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IBM Helps Simplify Campus Life With Speech-Enabled Web Applications for Mobile Phones in Wake Forest University Program


Speech on Mobile Devices Can Be Extended to Field and Sales Forces, Healthcare Providers, Industry and Emergency Response Teams.

ARMONK, NY - 24 Feb 2006: IBM announced today that it has developed a portfolio of speech-enabled Web applications for mobile phones to help simplify campus life by automating mundane tasks. Two of the applications are being tested by students, faculty and staff in MobileU™, a program deployed at Wake Forest University using advanced mobile technologies.

IBM is partnering with universities as a test-bed for technologies that can be extended to numerous industries, including sales forces, physicians and emergency response teams.

Wake Forest University is recognized as a technology leader in higher education and was among the first universities in the country to provide laptop computers to its undergraduate students in 1996. Wake Forest University is currently looking toward the next generation of converged computing, in collaboration with IBM, to improve education and campus life through the use of open standards, mobile and voice technologies.

As a first example of that, MobileU™ uses IBM WebSphere Everyplace Multimodal Environment™ software on mobile phones to help make it easier to take transportation around campus and use laundry machines. Students participating in the Wake Forest MobileU™ program can now find out exactly what time the next bus is going to arrive or if there are any laundry machines available before they leave their dorm room, the library or other locations.

The Wake Forest MobileU™ program currently includes:

Shuttle bus tracking -- Students participating in the MobileU™ program can say “When will the next bus arrive?” into their mobile phone, and the phone will respond with a voice telling them how many minutes it will take for their bus to arrive at any given stop. Global Positioning Satellite devices inside the buses use GPRS cellular technology to transmit location information from buses to servers on campus and ultimately to a student’s mobile phone to tell them how long they have to wait.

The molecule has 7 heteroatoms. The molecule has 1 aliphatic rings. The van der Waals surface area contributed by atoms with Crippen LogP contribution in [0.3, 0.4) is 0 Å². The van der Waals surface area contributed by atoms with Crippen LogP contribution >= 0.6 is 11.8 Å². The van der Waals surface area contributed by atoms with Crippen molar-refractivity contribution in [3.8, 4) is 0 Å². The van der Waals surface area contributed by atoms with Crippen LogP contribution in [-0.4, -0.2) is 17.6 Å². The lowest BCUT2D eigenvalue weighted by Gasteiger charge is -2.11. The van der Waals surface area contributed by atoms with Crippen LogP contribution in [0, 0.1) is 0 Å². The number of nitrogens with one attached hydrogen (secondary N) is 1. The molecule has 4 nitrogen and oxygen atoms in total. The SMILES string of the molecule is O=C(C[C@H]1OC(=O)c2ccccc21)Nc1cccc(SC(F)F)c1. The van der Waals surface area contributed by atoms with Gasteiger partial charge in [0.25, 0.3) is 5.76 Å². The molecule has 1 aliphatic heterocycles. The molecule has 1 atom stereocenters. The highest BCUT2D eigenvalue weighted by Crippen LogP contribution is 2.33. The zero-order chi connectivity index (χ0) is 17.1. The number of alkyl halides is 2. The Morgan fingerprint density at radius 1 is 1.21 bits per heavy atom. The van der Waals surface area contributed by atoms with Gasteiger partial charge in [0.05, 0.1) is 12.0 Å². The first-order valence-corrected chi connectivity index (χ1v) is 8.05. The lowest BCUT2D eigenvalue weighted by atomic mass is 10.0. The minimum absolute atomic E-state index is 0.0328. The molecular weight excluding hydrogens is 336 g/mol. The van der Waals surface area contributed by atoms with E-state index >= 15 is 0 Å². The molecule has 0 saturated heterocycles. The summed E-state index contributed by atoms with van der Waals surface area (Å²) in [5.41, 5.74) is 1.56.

LaundryView™ -- IBM software augments an existing Web application by Mac-Gray Corporation (NYSE: TUC), the leading provider of laundry facilities management services to colleges and universities, to deliver speech-enabled laundry monitoring via their site. Students living in specially designed “Technology Quarters” (a small, residential living facility using advanced technologies), are using the software and can ask any Internet-connected device how many washers and dryers are currently in use, so they do not have to waste time walking to the laundry room only to discover that all machines are in use.

These initial trials have leveraged the thinking of IBM and Wake Forest University to enhance classroom activities with additional deployments of converged applications. IBM has also developed additional multimodal technologies that can voice-enable campus applications and services -- along with other industries -- including:

Parking lot monitoring -- End users wanting to know if there are parking spaces available before they get to a particular lot can simply ask their mobile phone, “Are there any spaces in lot ’C’?” Using sensors at checkpoints that keep count of the ingress and egress of cars in lots, for example tracking 100 cars driving in and 20 cars driving out, a user’s device can tell them if there are any spaces available so they don’t have to waste time driving around looking for a space.